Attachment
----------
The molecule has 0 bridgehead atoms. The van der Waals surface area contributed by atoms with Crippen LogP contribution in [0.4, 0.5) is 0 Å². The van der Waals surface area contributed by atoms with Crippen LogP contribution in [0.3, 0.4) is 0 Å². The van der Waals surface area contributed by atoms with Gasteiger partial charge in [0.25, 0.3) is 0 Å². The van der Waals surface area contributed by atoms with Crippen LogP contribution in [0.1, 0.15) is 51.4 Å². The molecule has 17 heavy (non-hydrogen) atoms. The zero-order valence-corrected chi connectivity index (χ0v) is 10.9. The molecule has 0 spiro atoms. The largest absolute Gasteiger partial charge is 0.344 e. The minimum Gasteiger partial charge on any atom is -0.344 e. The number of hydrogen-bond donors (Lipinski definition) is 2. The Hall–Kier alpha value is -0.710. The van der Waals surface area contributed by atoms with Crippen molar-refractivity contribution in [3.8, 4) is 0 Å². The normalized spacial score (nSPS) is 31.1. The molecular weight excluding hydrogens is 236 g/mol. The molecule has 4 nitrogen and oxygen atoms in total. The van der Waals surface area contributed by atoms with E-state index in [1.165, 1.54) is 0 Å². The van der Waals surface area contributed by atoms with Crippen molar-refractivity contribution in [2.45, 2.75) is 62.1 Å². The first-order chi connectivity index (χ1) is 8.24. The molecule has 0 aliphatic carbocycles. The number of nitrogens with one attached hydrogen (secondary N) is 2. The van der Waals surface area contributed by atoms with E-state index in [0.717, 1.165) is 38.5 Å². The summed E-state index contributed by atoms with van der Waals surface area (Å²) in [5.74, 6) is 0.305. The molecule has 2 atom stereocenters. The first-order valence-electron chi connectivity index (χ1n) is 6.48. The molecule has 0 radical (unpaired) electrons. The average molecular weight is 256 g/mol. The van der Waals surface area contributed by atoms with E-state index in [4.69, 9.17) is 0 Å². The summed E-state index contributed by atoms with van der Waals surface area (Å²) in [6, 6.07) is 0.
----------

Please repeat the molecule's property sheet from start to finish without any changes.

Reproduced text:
The molecule has 0 bridgehead atoms. The van der Waals surface area contributed by atoms with Crippen LogP contribution in [0.4, 0.5) is 0 Å². The van der Waals surface area contributed by atoms with Crippen LogP contribution in [0.3, 0.4) is 0 Å². The van der Waals surface area contributed by atoms with Gasteiger partial charge in [0.25, 0.3) is 0 Å². The van der Waals surface area contributed by atoms with Crippen LogP contribution in [0.1, 0.15) is 51.4 Å². The molecule has 17 heavy (non-hydrogen) atoms. The zero-order valence-corrected chi connectivity index (χ0v) is 10.9. The molecule has 0 spiro atoms. The largest absolute Gasteiger partial charge is 0.344 e. The minimum Gasteiger partial charge on any atom is -0.344 e. The number of hydrogen-bond donors (Lipinski definition) is 2. The Hall–Kier alpha value is -0.710. The van der Waals surface area contributed by atoms with Crippen molar-refractivity contribution in [3.8, 4) is 0 Å². The normalized spacial score (nSPS) is 31.1. The molecular weight excluding hydrogens is 236 g/mol. The molecule has 4 nitrogen and oxygen atoms in total. The van der Waals surface area contributed by atoms with E-state index in [1.165, 1.54) is 0 Å². The van der Waals surface area contributed by atoms with Crippen molar-refractivity contribution in [2.45, 2.75) is 62.1 Å². The first-order chi connectivity index (χ1) is 8.24. The molecule has 0 aliphatic carbocycles. The number of nitrogens with one attached hydrogen (secondary N) is 2. The van der Waals surface area contributed by atoms with E-state index in [0.717, 1.165) is 38.5 Å². The summed E-state index contributed by atoms with van der Waals surface area (Å²) in [5.74, 6) is 0.305. The molecule has 2 atom stereocenters. The first-order valence-electron chi connectivity index (χ1n) is 6.48. The molecule has 0 radical (unpaired) electrons. The average molecular weight is 256 g/mol. The van der Waals surface area contributed by atoms with E-state index in [4.69, 9.17) is 0 Å². The summed E-state index contributed by atoms with van der Waals surface area (Å²) in [6, 6.07) is 0.